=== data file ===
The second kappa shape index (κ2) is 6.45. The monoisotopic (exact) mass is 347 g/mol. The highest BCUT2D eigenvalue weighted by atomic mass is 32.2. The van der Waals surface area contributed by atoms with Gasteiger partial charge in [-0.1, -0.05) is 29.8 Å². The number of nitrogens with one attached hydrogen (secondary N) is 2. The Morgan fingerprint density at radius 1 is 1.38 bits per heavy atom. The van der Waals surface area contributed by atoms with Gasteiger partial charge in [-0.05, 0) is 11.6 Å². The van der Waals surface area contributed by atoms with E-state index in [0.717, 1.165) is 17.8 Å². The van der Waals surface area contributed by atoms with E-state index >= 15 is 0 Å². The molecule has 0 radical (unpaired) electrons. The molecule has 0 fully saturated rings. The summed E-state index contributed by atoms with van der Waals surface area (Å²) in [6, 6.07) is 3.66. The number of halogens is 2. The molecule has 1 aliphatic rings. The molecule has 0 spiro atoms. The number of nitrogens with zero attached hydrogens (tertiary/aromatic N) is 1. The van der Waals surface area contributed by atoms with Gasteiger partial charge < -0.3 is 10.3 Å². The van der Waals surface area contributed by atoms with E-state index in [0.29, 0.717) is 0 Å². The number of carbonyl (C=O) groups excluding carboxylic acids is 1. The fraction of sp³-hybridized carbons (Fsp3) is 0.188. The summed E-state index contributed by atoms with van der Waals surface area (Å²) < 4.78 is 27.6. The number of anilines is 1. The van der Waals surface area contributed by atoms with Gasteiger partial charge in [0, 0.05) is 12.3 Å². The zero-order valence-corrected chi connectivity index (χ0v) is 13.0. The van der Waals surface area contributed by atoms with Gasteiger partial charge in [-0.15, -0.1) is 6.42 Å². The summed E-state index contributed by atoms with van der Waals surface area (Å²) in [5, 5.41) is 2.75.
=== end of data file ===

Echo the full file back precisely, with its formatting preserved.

The second kappa shape index (κ2) is 6.45. The monoisotopic (exact) mass is 347 g/mol. The highest BCUT2D eigenvalue weighted by atomic mass is 32.2. The van der Waals surface area contributed by atoms with Gasteiger partial charge in [-0.1, -0.05) is 29.8 Å². The number of nitrogens with one attached hydrogen (secondary N) is 2. The Morgan fingerprint density at radius 1 is 1.38 bits per heavy atom. The van der Waals surface area contributed by atoms with Gasteiger partial charge in [-0.05, 0) is 11.6 Å². The van der Waals surface area contributed by atoms with E-state index in [0.717, 1.165) is 17.8 Å². The van der Waals surface area contributed by atoms with E-state index >= 15 is 0 Å². The molecule has 0 radical (unpaired) electrons. The molecule has 0 fully saturated rings. The summed E-state index contributed by atoms with van der Waals surface area (Å²) in [6, 6.07) is 3.66. The number of halogens is 2. The molecule has 1 aliphatic rings. The molecule has 0 spiro atoms. The number of nitrogens with zero attached hydrogens (tertiary/aromatic N) is 1. The van der Waals surface area contributed by atoms with Gasteiger partial charge < -0.3 is 10.3 Å². The van der Waals surface area contributed by atoms with E-state index in [0.29, 0.717) is 0 Å². The number of carbonyl (C=O) groups excluding carboxylic acids is 1. The fraction of sp³-hybridized carbons (Fsp3) is 0.188. The summed E-state index contributed by atoms with van der Waals surface area (Å²) < 4.78 is 27.6. The number of anilines is 1. The van der Waals surface area contributed by atoms with Gasteiger partial charge in [0, 0.05) is 12.3 Å². The zero-order valence-corrected chi connectivity index (χ0v) is 13.0. The van der Waals surface area contributed by atoms with Gasteiger partial charge in [-0.15, -0.1) is 6.42 Å². The summed E-state index contributed by atoms with van der Waals surface area (Å²) in [5, 5.41) is 2.75.